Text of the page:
The Grey Cup is only days away, but it won’t be the biggest battle for the CFL in the near future. This CFL offseason has the potential to make-or-break the league.
The CFL has an expiring Collective Bargaining Agreement (CBA), meaning that players and owners have to negotiate a new deal to better the league and this often goes wrong. See all the NHL lockouts for reference.
In this case, however, the expiring CBA is actually a good thing for the league. With the Alliance of American Football (AAF) coming in next year and Vince Mcmahon’s XFL rebirth pending, the CFL will face more competition in the non-NFL market than ever before. While they might not have to broadcast at the same time, theoretically not competing for viewers, the quality of the CFL is at risk of being watered down. If the CFL can change the CBA and raise minimum salaries, and allow players to freely go to the NFL and make other positive changes, they might be able to compete.
Not all of these leagues are guaranteed to survive beyond a few years.
Too many leagues coming in at once is bound to hurt them all. For the CFL, will players move down south, often closer to home to play football in the sun rather than the snow-bowls they have to trek through in the CFL’s winter months? What can the XFL do to make sure people don’t treat it as a joke? Or will they bring a new take on football that brings over American viewers when Sun-day isn’t here yet? Will the AAF just become a glorified minor-league to the NFL? Or will it become another high- quality football league for the people that crave it daily?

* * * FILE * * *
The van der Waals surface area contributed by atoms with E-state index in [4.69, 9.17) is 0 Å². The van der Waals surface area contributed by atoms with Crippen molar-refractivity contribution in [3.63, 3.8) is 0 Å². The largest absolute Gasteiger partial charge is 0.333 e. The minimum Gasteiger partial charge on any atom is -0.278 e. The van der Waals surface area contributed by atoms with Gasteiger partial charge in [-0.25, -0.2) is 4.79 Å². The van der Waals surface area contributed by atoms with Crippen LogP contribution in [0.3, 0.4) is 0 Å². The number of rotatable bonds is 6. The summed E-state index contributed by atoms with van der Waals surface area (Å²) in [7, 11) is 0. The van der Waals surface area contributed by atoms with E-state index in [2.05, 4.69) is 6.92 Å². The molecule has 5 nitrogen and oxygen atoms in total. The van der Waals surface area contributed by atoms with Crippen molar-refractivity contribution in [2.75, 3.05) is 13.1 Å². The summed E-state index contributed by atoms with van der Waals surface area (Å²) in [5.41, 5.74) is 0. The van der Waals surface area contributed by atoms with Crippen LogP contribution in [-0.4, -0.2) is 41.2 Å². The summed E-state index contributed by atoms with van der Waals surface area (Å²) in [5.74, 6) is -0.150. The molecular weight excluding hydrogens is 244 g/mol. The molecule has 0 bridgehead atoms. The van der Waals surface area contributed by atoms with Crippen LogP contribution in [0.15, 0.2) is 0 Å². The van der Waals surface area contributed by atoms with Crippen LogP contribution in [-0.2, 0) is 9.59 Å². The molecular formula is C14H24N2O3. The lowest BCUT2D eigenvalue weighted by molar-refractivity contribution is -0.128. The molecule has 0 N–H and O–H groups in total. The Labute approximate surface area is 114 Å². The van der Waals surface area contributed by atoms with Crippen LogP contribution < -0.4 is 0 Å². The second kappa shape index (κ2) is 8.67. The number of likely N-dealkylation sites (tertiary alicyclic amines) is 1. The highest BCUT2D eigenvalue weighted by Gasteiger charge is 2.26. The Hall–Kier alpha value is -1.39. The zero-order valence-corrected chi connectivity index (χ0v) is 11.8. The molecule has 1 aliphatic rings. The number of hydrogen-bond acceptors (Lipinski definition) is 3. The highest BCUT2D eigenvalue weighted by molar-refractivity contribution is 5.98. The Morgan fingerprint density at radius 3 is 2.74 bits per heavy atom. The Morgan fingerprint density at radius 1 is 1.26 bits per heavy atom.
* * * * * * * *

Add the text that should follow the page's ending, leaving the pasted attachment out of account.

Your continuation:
If the latter happens for both these leagues, the CFL is in trouble, but I believe that the leadership of commissioner Randy Ambroise has been forward-thinking enough to counter it. They’ve made multiple rule-changes in his short tenure to open up the game offensively, bringing in more viewers with short attention spans.
I haven’t even mentioned yet that it seems like every meaningful player is a free agent. You don’t have to look anywhere past the quarterbacks. The Eskimos, Stampeders, Lions, Roughriders Redblacks, and Alouettes all have notable quarterbacks leaving for free agency. With Bo-Levi Mitchell and Mike Reilly being two of many
quarterbacks, the power of the league is due to shift. Could you imagine the Riders defence with a quarterback like Mike Reilly? What if the Stamps couldn’t retain Mitchell and they had to settle with a younger quarterback like Antonio Pipkin? What would that offence look like?
The storylines the CFL will see could naturally bring more attention to the league as other ones are kickstarting.
The AAF and the XFL may be new and exciting but don’t look past the CFL. When Canada’s league takes the field again next year, it may also look like a new league.